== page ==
Commercial Bank of London
Commercial Bank of London (1840-1861) was a past constituent of NatWest.
This bank was established in London in 1840 with the objective of developing agency relationships with other banks, as opposed to opening branches of its own. It grew slowly until 1850 when its paid-up capital was £134,780 and its deposits were £613,000. Sir Joseph Paxton, MP and building designer for the Great Exhibition of 1851, was a director.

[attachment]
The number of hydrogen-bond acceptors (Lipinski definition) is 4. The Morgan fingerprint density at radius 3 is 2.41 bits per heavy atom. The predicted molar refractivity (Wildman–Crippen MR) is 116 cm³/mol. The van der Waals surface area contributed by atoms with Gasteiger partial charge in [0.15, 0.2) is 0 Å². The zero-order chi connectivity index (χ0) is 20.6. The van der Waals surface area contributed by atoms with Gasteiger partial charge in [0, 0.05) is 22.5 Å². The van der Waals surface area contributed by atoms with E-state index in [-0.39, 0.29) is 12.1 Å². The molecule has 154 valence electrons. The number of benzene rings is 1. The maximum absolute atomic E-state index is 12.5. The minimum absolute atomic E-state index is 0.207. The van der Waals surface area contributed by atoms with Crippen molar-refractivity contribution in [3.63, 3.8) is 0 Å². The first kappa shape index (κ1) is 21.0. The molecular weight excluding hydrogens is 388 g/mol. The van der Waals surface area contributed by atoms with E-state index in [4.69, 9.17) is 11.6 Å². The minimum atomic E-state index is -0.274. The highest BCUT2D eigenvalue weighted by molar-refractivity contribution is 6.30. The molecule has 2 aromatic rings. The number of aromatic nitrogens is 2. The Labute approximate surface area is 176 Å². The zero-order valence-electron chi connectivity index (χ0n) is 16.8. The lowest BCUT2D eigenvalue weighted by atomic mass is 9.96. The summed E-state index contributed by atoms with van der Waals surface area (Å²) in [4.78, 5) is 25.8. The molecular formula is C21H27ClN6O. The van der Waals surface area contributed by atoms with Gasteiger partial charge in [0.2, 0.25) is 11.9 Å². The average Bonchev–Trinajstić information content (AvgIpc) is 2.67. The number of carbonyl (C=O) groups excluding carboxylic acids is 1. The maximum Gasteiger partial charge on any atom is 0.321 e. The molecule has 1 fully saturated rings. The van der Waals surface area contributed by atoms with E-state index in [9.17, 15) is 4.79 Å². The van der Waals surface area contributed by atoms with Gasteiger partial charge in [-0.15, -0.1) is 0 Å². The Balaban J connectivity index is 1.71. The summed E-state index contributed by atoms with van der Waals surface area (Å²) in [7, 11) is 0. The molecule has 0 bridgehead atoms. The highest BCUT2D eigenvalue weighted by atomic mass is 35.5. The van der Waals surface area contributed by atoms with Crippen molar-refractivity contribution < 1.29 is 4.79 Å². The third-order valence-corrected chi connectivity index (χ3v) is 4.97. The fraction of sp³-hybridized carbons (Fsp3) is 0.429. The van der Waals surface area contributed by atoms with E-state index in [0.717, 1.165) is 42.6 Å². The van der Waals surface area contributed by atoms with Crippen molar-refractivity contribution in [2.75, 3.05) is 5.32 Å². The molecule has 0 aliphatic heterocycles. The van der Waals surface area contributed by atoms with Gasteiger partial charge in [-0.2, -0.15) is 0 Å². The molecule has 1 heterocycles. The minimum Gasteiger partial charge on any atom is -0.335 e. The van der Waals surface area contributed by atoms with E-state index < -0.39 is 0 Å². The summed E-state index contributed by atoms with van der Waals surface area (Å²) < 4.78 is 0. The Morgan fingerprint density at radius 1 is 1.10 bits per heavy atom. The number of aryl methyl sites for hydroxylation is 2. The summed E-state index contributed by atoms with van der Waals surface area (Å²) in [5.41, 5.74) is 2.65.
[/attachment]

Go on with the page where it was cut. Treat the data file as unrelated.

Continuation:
Deposits peaked at £1.5m in 1856, but then declined as the bank encountered difficulties due to the failure of an important corporate customer. In 1861 £67,000 was lost as a result of fraud by a ledger-keeper. The bank was forced to seek assistance from London & Westminster Bank in order to prevent a run. Later that year the entire business was transferred to London & Westminster Bank, and the bank was wound up.
- TE Gregory, The Westminster Bank through a Century (London: Oxford University Press, 1936)